Australia’s ability to rely on natural resources for prosperity is diminishing, and almost half of jobs are at risk from digital disruption.
In light of this changing ecosystem, Sammy Kumar, PwC Managing Partner for Strategy and Transformation, discusses the steps that must be taken in order to ensure the nation can face the challenges and seize the opportunities that lie ahead.
An important part of every executive’s job is to steer their organisation through the prevailing issues of the day. But increasingly, we are also being assessed on our ability to anticipate what lies ahead in order to ensure our business is fit and ready to meet those challenges.
There are a number of megatrends affecting our world: demographic and social changes, shifts in economic power, rapid urbanisation, scarcity of resources, regulation, and technological breakthroughs. Disruption can come from any of these, but the effect of technology is perhaps the most immediately evident.
Around 3 billion people are online, with 75 billion devices – almost ten per person – anticipated by 2020. In addition, our obsession with digitally interacting with each other continues to grow rapidly. Right now, there are over half a million interactions taking place every second on social networks and by 2020, mobile data traffic is forecast to have increased ninefold.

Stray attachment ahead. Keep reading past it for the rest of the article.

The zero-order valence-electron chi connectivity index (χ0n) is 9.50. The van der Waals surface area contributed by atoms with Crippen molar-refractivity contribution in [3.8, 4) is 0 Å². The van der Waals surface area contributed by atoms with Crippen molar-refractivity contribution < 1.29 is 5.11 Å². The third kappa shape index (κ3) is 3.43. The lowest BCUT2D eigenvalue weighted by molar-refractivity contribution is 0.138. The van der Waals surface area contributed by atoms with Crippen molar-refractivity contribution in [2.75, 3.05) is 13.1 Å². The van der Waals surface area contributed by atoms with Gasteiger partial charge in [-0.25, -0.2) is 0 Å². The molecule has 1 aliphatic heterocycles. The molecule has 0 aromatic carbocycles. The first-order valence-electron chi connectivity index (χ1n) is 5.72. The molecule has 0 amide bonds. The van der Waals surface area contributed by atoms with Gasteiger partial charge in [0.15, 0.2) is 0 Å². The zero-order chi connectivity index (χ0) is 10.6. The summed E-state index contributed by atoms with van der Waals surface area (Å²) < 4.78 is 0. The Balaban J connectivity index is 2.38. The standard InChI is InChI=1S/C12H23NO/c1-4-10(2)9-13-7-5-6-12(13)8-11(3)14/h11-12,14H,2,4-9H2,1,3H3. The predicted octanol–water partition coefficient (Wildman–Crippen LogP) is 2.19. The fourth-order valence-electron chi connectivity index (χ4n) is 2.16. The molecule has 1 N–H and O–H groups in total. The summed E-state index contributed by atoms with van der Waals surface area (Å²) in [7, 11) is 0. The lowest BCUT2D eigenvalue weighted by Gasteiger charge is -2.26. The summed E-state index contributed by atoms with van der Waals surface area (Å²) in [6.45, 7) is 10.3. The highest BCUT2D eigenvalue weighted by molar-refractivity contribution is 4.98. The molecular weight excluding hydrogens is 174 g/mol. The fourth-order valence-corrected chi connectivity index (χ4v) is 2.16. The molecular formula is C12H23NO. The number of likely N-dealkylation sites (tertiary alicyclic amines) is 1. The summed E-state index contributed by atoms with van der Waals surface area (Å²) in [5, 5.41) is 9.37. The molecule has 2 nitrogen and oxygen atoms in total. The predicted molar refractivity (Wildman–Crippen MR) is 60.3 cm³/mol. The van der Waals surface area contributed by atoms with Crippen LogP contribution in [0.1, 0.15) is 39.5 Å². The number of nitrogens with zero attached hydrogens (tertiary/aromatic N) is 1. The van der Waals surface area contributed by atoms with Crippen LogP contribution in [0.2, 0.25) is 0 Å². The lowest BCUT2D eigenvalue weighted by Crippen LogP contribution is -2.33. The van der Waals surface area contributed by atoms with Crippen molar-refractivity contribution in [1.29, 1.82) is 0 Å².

Technology is enabling industries to be re-imagined at lightning speed. No industry is immune, not even love – Tinder is swiped 1.2 billion times a day. Trust has eroded from institutions and lies in the hands of customers, who seek opinions from peers over information from retailers.
This evolving ecosystem presents great challenges but also unparalleled opportunities for businesses.
As an economy, Australia has relied heavily on our own natural resources to fuel recent prosperity but on current trajectory, we’re forecast to drop out of the G20 by 2050. We must now adapt to the changing landscape and embrace innovation as the new global currency.
Opportunities for business